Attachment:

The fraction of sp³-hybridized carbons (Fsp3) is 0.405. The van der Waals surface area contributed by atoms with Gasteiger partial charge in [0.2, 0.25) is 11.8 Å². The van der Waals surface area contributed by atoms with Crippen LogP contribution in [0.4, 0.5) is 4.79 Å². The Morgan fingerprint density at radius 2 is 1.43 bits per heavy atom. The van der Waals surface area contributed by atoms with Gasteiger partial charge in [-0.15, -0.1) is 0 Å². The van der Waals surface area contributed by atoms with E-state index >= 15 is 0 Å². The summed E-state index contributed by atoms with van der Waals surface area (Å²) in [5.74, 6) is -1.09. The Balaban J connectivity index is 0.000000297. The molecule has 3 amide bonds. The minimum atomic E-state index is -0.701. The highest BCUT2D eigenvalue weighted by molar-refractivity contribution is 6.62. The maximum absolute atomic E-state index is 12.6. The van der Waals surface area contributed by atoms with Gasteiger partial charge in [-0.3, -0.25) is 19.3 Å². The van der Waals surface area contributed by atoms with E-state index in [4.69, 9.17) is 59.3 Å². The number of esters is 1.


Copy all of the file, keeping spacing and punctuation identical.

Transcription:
The fraction of sp³-hybridized carbons (Fsp3) is 0.405. The van der Waals surface area contributed by atoms with Gasteiger partial charge in [0.2, 0.25) is 11.8 Å². The van der Waals surface area contributed by atoms with Crippen LogP contribution in [0.4, 0.5) is 4.79 Å². The Morgan fingerprint density at radius 2 is 1.43 bits per heavy atom. The van der Waals surface area contributed by atoms with Gasteiger partial charge in [-0.15, -0.1) is 0 Å². The van der Waals surface area contributed by atoms with E-state index >= 15 is 0 Å². The summed E-state index contributed by atoms with van der Waals surface area (Å²) in [5.74, 6) is -1.09. The Balaban J connectivity index is 0.000000297. The molecule has 3 amide bonds. The minimum atomic E-state index is -0.701. The highest BCUT2D eigenvalue weighted by molar-refractivity contribution is 6.62. The maximum absolute atomic E-state index is 12.6. The van der Waals surface area contributed by atoms with Gasteiger partial charge in [-0.3, -0.25) is 19.3 Å². The van der Waals surface area contributed by atoms with E-state index in [4.69, 9.17) is 59.3 Å². The number of esters is 1.